I know how the book ends and it is much different then I expected. I had many friends that said it was worth finishing and I still may, but I am too angry at this white male kid, raised with at least one loving parent that can't think himself out of a paper bag. Remember, when in doubt, lie to the adults!!
Yes. A grand story of a boy with a devastating loss, a horrific terrorist type event in NYC, a long journey, and finally coming to terms with the art, the antiques, the memories that help him make sense of life. Sad.
The Actor's work. I loved the writerly passages making me understand a scene, but mostly the thoughts and revelations of the main character at different times in his life. I think the dialog was well done, but I hate the "You Knows"
The deadbeat dad, Larry Decker's girlfriend and Boris, the Russian best friend. David did these voices perfectly. The woman's voice for Pippa and other feminine females were not quite right, but passable (e.i., a teen sounding like a man in drag)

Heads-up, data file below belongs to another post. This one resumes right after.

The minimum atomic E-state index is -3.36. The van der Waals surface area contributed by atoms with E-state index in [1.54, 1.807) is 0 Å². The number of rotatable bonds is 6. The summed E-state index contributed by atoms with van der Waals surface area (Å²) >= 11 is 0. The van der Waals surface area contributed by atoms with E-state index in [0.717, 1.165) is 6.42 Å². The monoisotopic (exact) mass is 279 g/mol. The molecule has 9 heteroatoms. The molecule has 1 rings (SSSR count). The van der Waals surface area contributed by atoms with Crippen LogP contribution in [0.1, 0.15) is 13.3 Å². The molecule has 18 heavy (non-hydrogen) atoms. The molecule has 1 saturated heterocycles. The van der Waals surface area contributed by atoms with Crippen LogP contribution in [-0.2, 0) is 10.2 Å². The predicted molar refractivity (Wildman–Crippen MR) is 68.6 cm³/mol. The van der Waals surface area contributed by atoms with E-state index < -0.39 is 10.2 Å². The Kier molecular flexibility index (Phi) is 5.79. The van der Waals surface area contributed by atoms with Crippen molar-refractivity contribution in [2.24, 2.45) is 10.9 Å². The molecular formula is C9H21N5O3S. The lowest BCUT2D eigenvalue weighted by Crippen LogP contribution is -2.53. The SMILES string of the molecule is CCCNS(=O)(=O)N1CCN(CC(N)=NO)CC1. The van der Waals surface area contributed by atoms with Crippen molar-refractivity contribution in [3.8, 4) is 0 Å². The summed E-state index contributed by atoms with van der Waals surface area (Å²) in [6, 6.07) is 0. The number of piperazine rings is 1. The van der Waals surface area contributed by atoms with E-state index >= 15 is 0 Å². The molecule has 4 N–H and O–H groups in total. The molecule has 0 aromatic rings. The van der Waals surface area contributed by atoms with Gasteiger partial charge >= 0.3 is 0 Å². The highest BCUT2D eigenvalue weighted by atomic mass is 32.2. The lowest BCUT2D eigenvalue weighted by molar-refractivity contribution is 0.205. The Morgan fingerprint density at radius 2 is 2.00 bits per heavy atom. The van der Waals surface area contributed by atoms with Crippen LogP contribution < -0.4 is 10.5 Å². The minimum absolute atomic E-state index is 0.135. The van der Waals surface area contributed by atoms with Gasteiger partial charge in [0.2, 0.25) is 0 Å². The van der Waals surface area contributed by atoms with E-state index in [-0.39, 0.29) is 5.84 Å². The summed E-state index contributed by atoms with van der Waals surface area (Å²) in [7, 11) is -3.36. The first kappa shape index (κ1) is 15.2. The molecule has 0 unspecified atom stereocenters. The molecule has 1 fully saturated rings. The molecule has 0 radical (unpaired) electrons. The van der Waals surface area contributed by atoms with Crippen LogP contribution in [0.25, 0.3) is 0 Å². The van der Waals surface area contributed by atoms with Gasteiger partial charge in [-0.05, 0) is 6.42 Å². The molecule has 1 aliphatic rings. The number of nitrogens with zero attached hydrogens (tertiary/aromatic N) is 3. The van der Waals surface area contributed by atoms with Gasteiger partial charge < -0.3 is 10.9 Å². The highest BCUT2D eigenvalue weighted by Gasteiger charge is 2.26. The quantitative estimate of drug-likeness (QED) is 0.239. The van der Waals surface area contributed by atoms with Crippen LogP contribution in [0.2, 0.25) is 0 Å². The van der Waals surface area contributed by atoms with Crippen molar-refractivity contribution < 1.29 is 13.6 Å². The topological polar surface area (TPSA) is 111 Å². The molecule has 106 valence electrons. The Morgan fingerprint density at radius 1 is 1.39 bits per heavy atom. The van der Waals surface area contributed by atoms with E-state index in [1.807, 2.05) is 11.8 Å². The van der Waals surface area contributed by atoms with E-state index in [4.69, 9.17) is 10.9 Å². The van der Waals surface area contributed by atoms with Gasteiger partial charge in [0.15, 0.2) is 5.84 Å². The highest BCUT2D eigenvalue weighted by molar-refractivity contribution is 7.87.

The long writerly descriptive passages. I jotted down several on scraps of paper,
Yes, the length of the book and the ending, which I felt was a huge let down after so much action and drama.
I am sure that had I read the book rather than listening to it I would have put it down after the first 50 pages. The performance was so excellent, though, that I listened to the entire, long, dramatic, unbelievable thing only to find that the ending was a total let down.
Yes, it was fantastic.